Many women consult Dr. Sayah because of overly large or sagging breasts, a condition resulting in neck and shoulder
pain, deep grooves in the shoulders from brassiere straps, skin rashes, and increased menstrual discomfort. In
addition, these patients often experience emotional distress when friends (and even total strangers) thoughtlessly
comment on the size of their breasts. Other women are bothered by sagging breasts, and while the size of their breasts
may be acceptable, the undesirable shape makes them feel unattractive.
Enlarged breasts are often the result of hereditary factors or weight gain. Hormones also play a part in some cases
where the breast tissue is actually more sensitive than normal to certain female hormones. Sagging breasts result from
poor skin tone, stretching of ligaments during pregnancy and breast-feeding, weight changes, heredity, and the aging
process. Either of these conditions can be corrected with the same basic operative procedure, and thousands of women
each year undergo successful surgical alteration of their breasts.
During your initial consultation, you will be encouraged to discuss your desires, fears, expectations, and goals.
In addition to reducing breast size, Dr. Sayah will strive to create a more aesthetically pleasing breast by improving
shape and balance and creating breasts which are proportional to your chest and shoulders. No woman has breasts which
are perfectly symmetrical in volume, shape, or position. Dr Sayah will aim for improved breast symmetry in addition
to a more youthful appearance (firm breasts with proper uplift).
A more shapely breast (lifted and reduced in size) is created by elevating the nipple (which normally remains
connected to its nerve and blood supply) to a more acceptable position. If the nipple is enlarged, its size is
reduced. The breast and torso are measured to determine the amount of reduction required, and a pattern is drawn on
the breast. If necessary, the internal breast tissue is reduced and molded into a normal size and shape. Sometimes,
during uplift operations, a small implant may be placed to add extra support and shape to the breast. Dr. Sayah will
discuss this with you before surgery.
New techniques in plastic surgery aim to reduce the length of incisions and scars in performing breast lifts and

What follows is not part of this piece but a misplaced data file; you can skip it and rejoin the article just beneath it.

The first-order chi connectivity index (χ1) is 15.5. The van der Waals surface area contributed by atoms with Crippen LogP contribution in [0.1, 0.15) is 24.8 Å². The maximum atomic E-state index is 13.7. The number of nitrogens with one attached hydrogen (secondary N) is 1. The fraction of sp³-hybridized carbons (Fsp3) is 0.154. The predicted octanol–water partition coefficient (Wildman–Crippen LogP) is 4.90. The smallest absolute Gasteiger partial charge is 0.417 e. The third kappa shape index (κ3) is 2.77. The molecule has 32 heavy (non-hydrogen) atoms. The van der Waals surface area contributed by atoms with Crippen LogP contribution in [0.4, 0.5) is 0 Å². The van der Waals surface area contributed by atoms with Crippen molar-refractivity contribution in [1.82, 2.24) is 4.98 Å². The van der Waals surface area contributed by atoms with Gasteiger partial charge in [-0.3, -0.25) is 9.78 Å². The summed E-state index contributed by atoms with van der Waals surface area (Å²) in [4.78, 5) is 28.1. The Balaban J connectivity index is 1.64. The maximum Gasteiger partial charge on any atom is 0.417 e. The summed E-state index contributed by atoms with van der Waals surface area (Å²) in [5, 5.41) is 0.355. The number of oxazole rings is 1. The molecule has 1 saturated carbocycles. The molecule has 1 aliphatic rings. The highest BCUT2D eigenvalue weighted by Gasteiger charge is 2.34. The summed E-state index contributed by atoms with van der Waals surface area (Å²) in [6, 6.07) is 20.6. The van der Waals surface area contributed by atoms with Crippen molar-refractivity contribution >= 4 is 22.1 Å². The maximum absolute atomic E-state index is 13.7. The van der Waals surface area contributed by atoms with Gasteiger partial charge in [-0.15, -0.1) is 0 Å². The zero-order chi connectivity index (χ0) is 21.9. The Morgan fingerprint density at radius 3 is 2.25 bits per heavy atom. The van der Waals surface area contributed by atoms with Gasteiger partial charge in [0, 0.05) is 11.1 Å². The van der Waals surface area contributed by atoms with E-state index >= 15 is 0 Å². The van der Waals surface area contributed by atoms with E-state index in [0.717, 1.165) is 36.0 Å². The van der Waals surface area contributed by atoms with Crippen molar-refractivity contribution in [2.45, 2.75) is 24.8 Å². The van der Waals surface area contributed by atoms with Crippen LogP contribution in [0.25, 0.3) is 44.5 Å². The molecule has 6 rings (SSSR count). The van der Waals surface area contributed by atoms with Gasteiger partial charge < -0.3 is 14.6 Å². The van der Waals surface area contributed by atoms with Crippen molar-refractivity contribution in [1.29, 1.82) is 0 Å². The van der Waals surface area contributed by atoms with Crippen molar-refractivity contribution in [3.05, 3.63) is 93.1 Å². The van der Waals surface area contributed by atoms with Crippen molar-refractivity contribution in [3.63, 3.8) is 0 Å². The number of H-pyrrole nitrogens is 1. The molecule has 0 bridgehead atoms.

reductions. In traditional techniques the final incision lines are made around the areola (dark circle around the
nipple), down the bottom center and horizontally under the breast and resulting in an “anchor scar.” More modern
methods used by Dr. Sayah have limited the incisions to either just around the areola (small circular scar) or around
the areola and down the center of the breast resulting in a “lollipop scar.” In particular cases, a significant breast
reduction can be achieved by sculpting the breast using liposuction ( liposculpture ). All incisions are closed in
multiple layers in order to minimize widening of the scars.
A comfortable bandage is fitted after surgery and worn for 48 hours. We recommend continued support of the breasts
with a well-fitted, comfortable bra after reduction to prevent sagging. A small drain may be used to collect fluid
for a day or two after the procedure to help decrease swelling and discomfort.
After the Procedure
For the first two days after surgery, you will spend most of your time at home. You are encouraged to walk around
your home, but will want to take a break from your daily routines. You may experience less discomfort than you
expected, but will probably want a mild pain medication such as Tylenol. Stronger medication will be available if you
By the third day you will be up and walking around. When you get up out of bed, try rolling on your side toward
the edge of the bed and bring your knees up to your waist. Move your legs over the side of the bed and gently help
yourself up by pushing up with your elbows. The idea is to let your legs do most of the work so your arms can rest.
When you shower, gently wash your stitch line with mild soap, then apply a thin layer of a mild antibiotic ointment
such as Bacitracin or Polysporin.
Most patients are driving by the fifth to seventh day, and return to work or school in one to two weeks,
depending on the level of activity required and the rate of recovery. Half of the swelling is resolved in two weeks,
three-quarters by one month, and the remainder in one to three months. Any change in sensation following surgery may
be temporary; resolution can occur over several weeks to several months. Although breast-feeding is desirable for
infants, it can have an effect on the operated breast, sometimes resulting in size reduction, and discomfort. This
should be considered before a decision is made about breast surgery and subsequent pregnancy and nursing.